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Babble– A New Website for Moms and Dads

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“Gee” is the The Bear’s latest babbling sound. My husband thought that perhaps he was “Gee,” that The Bear had spoken his first word and picked his Dad as the object of his affection. I hated to tell him that “Gee” was used to comment on diaper changes, a jar of carrot mush and a cell phone that was out of reach. Bottom line, it’s the babble of an 8 month old and we’re mighty proud.
If you’re looking for babble of another sort, check out a new parenting website that launched late last night. Babble is brought to you by the folks who are behind Nerve, an off-beat sex magazine. Here’s how they’re selling themselves.
Babble will be every bit as disruptive to the status quo as Nerve was when it started. It will be a revolution in parenting magazines: a publication that talks to parents not just as caregivers, but as fun, smart, intellectually curious people. It will apply Nerve’s tradition of irreverent honesty to the experience of parenting without the infantilizing, hyper-judgmental tone or acquisitive baby-as-accessory bent of so much of today’s parenting fare.
The subject of parenting needs a bold new voice because people lie about it so often. The topic is plagued by politically correct clichés and generic sentimentality. This is just what we said about sex nine years ago. Today there are more taboos and more social pressures around parenting than there are around sex. We will cover the most controversial topics in parenting via personal essays, our exhaustive info center, and witty, original columns like “Bad Parent” and “Notes from a Non-Breeder.”

I’ve been checking out the site for the past hour or so and it’s pretty endless. I could spend a few more hours here reading all the columns, essays and blogs. But we’re on day 4 of sleep training here with The Bear, and I fear another long night. I could also spend a while watching the videos they’ve got on the site, but I’m trying to keep the volume low on the computer for fear of stirring the sleeping beast– The Bortski (age 2). I could also jump into the discussion forums, but my log-in isn’t working and I can’t find the paper where I scribbled my user name and password.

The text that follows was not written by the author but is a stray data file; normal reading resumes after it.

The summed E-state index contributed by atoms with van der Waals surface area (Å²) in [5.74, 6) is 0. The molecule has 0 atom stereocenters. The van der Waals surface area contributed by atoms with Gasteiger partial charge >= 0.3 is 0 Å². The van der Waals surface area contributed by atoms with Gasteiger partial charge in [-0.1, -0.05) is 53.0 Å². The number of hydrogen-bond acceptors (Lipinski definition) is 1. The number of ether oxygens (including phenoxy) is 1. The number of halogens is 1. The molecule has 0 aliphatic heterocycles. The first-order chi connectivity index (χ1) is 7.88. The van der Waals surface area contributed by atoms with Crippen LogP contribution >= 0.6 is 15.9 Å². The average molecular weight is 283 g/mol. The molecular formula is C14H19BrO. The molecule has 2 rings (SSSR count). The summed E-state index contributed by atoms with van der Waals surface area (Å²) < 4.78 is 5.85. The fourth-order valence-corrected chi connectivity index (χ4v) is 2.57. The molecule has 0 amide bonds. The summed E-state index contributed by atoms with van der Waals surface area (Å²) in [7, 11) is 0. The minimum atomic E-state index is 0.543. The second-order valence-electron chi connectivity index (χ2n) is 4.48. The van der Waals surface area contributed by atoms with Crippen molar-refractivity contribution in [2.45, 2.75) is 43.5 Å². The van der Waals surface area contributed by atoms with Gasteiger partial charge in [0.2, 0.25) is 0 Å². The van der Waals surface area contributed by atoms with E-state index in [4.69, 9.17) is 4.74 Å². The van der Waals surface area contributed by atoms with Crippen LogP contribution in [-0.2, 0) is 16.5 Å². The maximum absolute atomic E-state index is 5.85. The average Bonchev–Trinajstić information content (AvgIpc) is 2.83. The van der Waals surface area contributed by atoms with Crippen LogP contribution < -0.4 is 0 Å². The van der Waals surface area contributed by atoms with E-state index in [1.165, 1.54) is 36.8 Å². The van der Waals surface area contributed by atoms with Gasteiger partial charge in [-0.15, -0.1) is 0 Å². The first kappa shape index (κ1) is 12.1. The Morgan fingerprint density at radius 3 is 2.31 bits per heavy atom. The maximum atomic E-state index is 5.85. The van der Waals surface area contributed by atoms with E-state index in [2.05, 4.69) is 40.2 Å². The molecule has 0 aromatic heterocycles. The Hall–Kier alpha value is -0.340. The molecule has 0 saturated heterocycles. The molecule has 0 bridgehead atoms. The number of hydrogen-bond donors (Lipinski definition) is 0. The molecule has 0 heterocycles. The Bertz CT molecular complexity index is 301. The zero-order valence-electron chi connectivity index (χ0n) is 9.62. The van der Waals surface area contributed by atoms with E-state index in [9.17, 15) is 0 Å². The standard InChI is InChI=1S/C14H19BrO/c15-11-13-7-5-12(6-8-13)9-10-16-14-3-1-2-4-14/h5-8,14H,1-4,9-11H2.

In a quick overview, I did find some interesting breast feeding items. For starters, they’re hyping a piece titled “The Breast Feeding Conspiracy: Believe it or Not, Formula Isn’t Poison.” Given the headline, I expected something pretty sarcastic. Instead, I found a fairly level-headed piece. The author writes:
Let’s agree that breastfeeding is ideal. Let’s agree that public policies and workplaces should support it better. But let’s also acknowledge that bottle-feeding moms need encouragement too. Cruelty helps no one — not babies, not moms.
In the breast feeding arena, there is also a beautiful essay, Succor, about nursing a baby boy.
He spits up milk. Runs down his cheek. And onto my blouses that now smell rotten. My tits have worry lines. I’ve got nipples for days. And then the breast pump from hell.
Under the heading of Extreme Parenting (slight bias there), you’ll also find “Milking It,” an essay written by a woman who nursed her daughter until she was almost four years old.
When I told my sister I didn’t know how long I planned to nurse, she said that a child who could ask for the breast was likely too old for it. I threw my head back and laughed. Indeed. Who nurses a kid capable of reciting his phone number or knock-knock jokes? That’s creepy. But then there I was, years after giving birth, hoisting my shirt and lowering my bra cup for the budding comedian in my lap.
Finally, under the Health & Development heading, you’ll find information on a range of topics, including breast feeding. Within each topic, the editors have created a spectrum that shows how different groups come down on a given topic. For instance, my blogging friend The Lactivist is at one end of the spectrum on the topic of Breast Milk: Sharing vs. Banking.
Overall, I like what I see. But the site does feel a bit like the popular kids’ table in the school cafeteria. Only this time, the gossip isn’t about the latest hook-up or break-up. Instead, everyone seems to be trying to one-up each other with their parenting coolness quotient. As for this household…the real cool kids are both still in diapers and they’ve got a posse of pals just waiting to exchange true baby babble.

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